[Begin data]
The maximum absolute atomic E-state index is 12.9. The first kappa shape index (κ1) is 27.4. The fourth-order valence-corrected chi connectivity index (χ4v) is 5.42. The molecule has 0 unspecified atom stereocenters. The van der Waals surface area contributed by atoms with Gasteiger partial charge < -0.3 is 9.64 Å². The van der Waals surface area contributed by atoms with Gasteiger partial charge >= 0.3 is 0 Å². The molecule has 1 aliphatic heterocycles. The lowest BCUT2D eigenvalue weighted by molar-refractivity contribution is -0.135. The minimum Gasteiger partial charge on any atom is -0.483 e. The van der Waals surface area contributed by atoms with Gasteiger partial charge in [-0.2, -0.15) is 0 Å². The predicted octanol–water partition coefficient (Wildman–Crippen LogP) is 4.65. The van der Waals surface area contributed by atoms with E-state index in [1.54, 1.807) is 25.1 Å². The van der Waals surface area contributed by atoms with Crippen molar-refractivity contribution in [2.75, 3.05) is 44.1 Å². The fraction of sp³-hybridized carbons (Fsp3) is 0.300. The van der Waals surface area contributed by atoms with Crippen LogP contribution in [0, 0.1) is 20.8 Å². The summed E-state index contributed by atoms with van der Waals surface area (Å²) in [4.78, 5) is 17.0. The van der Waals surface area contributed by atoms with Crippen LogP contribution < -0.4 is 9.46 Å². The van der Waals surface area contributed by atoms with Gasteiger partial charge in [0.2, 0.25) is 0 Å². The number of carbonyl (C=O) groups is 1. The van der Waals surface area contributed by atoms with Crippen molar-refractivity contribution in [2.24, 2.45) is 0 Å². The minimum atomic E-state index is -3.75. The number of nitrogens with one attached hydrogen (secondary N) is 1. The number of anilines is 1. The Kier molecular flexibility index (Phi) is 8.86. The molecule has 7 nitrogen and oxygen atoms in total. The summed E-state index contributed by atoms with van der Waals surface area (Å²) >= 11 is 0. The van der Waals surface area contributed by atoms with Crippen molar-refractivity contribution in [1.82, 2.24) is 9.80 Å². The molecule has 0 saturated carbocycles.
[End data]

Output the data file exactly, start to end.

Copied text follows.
The maximum absolute atomic E-state index is 12.9. The first kappa shape index (κ1) is 27.4. The fourth-order valence-corrected chi connectivity index (χ4v) is 5.42. The molecule has 0 unspecified atom stereocenters. The van der Waals surface area contributed by atoms with Gasteiger partial charge < -0.3 is 9.64 Å². The van der Waals surface area contributed by atoms with Gasteiger partial charge >= 0.3 is 0 Å². The molecule has 1 aliphatic heterocycles. The lowest BCUT2D eigenvalue weighted by molar-refractivity contribution is -0.135. The minimum Gasteiger partial charge on any atom is -0.483 e. The van der Waals surface area contributed by atoms with Gasteiger partial charge in [-0.2, -0.15) is 0 Å². The predicted octanol–water partition coefficient (Wildman–Crippen LogP) is 4.65. The van der Waals surface area contributed by atoms with E-state index in [1.54, 1.807) is 25.1 Å². The van der Waals surface area contributed by atoms with Crippen molar-refractivity contribution in [2.75, 3.05) is 44.1 Å². The fraction of sp³-hybridized carbons (Fsp3) is 0.300. The van der Waals surface area contributed by atoms with Crippen LogP contribution in [0, 0.1) is 20.8 Å². The summed E-state index contributed by atoms with van der Waals surface area (Å²) in [4.78, 5) is 17.0. The van der Waals surface area contributed by atoms with Crippen LogP contribution < -0.4 is 9.46 Å². The van der Waals surface area contributed by atoms with Gasteiger partial charge in [0.2, 0.25) is 0 Å². The number of carbonyl (C=O) groups is 1. The van der Waals surface area contributed by atoms with Crippen molar-refractivity contribution in [2.24, 2.45) is 0 Å². The minimum atomic E-state index is -3.75. The number of nitrogens with one attached hydrogen (secondary N) is 1. The number of anilines is 1. The Kier molecular flexibility index (Phi) is 8.86. The molecule has 7 nitrogen and oxygen atoms in total. The summed E-state index contributed by atoms with van der Waals surface area (Å²) >= 11 is 0. The van der Waals surface area contributed by atoms with Crippen molar-refractivity contribution in [1.82, 2.24) is 9.80 Å². The molecule has 0 saturated carbocycles.